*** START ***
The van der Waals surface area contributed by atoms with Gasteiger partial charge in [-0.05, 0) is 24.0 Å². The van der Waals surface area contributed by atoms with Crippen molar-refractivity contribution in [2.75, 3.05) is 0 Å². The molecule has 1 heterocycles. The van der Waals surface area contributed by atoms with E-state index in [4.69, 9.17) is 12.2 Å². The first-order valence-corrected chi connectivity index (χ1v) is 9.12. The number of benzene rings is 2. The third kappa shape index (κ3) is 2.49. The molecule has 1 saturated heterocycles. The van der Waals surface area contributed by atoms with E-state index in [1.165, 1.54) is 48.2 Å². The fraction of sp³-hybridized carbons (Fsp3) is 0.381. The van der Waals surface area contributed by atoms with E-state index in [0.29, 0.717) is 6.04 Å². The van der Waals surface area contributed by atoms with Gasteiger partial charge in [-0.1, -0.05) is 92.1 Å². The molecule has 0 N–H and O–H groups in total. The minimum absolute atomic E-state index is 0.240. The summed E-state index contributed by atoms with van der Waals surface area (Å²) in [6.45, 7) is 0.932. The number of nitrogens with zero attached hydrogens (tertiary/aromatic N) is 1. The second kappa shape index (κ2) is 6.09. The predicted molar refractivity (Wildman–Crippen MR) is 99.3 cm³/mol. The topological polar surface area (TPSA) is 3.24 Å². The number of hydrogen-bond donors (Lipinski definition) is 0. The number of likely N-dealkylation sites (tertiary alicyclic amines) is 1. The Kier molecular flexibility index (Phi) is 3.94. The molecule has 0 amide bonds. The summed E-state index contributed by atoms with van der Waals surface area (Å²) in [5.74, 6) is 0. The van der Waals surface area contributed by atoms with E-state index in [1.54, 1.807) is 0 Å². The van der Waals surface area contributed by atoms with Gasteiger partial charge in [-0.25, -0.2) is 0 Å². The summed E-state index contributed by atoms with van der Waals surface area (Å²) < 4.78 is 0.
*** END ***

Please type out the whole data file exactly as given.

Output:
The van der Waals surface area contributed by atoms with Gasteiger partial charge in [-0.05, 0) is 24.0 Å². The van der Waals surface area contributed by atoms with Crippen molar-refractivity contribution in [2.75, 3.05) is 0 Å². The molecule has 1 heterocycles. The van der Waals surface area contributed by atoms with E-state index in [4.69, 9.17) is 12.2 Å². The first-order valence-corrected chi connectivity index (χ1v) is 9.12. The number of benzene rings is 2. The third kappa shape index (κ3) is 2.49. The molecule has 1 saturated heterocycles. The van der Waals surface area contributed by atoms with E-state index in [1.165, 1.54) is 48.2 Å². The fraction of sp³-hybridized carbons (Fsp3) is 0.381. The van der Waals surface area contributed by atoms with E-state index in [0.29, 0.717) is 6.04 Å². The van der Waals surface area contributed by atoms with Gasteiger partial charge in [-0.1, -0.05) is 92.1 Å². The molecule has 0 N–H and O–H groups in total. The minimum absolute atomic E-state index is 0.240. The summed E-state index contributed by atoms with van der Waals surface area (Å²) in [6.45, 7) is 0.932. The number of nitrogens with zero attached hydrogens (tertiary/aromatic N) is 1. The second kappa shape index (κ2) is 6.09. The predicted molar refractivity (Wildman–Crippen MR) is 99.3 cm³/mol. The topological polar surface area (TPSA) is 3.24 Å². The number of hydrogen-bond donors (Lipinski definition) is 0. The number of likely N-dealkylation sites (tertiary alicyclic amines) is 1. The Kier molecular flexibility index (Phi) is 3.94. The molecule has 0 amide bonds. The summed E-state index contributed by atoms with van der Waals surface area (Å²) in [5.74, 6) is 0. The van der Waals surface area contributed by atoms with E-state index in [1.54, 1.807) is 0 Å². The van der Waals surface area contributed by atoms with Gasteiger partial charge in [-0.25, -0.2) is 0 Å². The summed E-state index contributed by atoms with van der Waals surface area (Å²) < 4.78 is 0.